Nutrient Content for Dairy and Swine Manure in Wisconsin, 1998-2010
John Peters, Department of Soil Science, UW-Madison
The nutrient value of manure can be assigned by using estimated “book” or average available N, P2O5 and K2O content. However, testing manure may better indicate how animal management and other factors actually affect nutrient content. Data in the livestock waste facilities handbook (MWPS, 2007) provides “typical” or average nutrient content for manure of several animal types in the upper Midwest. These values probably give an acceptable estimate for the “typical” producers, especially if sampling methods do not represent the pit, pack or gutter adequately. However, an analysis of a well-sampled system should give a better estimate of the manure nutrient value for individual farms especially if herd and manure management is not “typical”. In Table 1, the MWPS total nutrient estimates are compared to actual manure analysis of samples analyzed by Wisconsin based laboratories between 1998 and June 2010. In most cases the summary values compare quite well with the established norms. The following laboratories; AgSource Laboratory, Dairyland Laboratory, Rock River Laboratory and the UW Soil and Forage Laboratory provided manure analysis results for this summary. The cooperation of these laboratories in providing their data for this summary is greatly appreciated.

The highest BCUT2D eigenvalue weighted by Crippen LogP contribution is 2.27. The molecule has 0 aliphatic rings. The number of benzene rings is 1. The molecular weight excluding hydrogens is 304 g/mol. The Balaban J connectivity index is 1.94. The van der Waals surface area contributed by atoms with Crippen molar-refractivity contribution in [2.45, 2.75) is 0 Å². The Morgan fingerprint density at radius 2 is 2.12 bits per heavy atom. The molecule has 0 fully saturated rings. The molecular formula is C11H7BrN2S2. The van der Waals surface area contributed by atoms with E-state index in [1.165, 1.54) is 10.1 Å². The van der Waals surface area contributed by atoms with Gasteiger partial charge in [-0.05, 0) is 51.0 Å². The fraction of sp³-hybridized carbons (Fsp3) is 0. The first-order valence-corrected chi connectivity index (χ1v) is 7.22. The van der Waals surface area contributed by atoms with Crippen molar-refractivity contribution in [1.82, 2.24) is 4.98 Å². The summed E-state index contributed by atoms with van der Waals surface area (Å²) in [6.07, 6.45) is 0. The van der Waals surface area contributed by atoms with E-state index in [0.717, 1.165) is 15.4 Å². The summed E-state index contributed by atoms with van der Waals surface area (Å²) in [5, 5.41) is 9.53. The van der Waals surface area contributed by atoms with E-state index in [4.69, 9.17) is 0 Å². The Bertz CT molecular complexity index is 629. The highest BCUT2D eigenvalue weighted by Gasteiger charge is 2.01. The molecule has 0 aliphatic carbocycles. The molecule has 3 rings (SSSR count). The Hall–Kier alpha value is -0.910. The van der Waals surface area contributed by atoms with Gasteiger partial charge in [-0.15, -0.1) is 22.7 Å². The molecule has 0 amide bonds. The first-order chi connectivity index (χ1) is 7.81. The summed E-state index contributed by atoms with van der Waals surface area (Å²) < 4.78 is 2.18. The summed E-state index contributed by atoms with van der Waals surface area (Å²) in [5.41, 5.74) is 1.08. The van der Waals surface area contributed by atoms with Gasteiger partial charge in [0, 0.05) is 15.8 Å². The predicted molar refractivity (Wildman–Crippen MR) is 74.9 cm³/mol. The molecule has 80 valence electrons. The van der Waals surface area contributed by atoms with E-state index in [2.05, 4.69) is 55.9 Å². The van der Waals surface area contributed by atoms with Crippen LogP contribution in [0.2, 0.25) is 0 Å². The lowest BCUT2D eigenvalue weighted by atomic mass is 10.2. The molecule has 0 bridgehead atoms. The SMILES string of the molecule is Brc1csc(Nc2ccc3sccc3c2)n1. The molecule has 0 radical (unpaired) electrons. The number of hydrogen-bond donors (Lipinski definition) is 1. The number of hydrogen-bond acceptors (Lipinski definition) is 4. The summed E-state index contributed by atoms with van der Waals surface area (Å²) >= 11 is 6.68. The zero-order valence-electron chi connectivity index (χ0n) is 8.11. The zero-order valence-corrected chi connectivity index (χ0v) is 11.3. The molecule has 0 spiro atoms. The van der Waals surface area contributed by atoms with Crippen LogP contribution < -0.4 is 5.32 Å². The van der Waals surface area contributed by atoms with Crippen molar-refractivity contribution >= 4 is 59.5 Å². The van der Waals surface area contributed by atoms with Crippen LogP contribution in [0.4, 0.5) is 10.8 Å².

Even though on average the actual farm values compare well to the MWPS estimates in most cases, the actual analysis values can range widely from the MWPS estimates as can be seen by the wide ranges found in the data sets. This could be the result of different management practices on farms or other on farm differences, or improper sampling techniques. Taking multiple samples over time and averaging these values will help reduce the potential for using a single anomalous laboratory result as the basis for crediting nutrients on a farm.
Using book values is one way to attempt to properly credit applied nutrients from manure. However, if the manure from any farm varies from the norm, using a standard value may be inappropriate. The alternative is testing and the number of manure samples tested by public and private laboratories has increased greatly from 1998 to their current levels in 2010. Many producers still do not sample manure properly, but by following recommended sampling guidelines and keeping long-term records, the appropriate manure nutrient content values can be obtained for a farm.
MWPS Livestock waste facilities handbook. Handbook #18, 2nd ed. Midwest Plan Service. Ames, Iowa, 2007.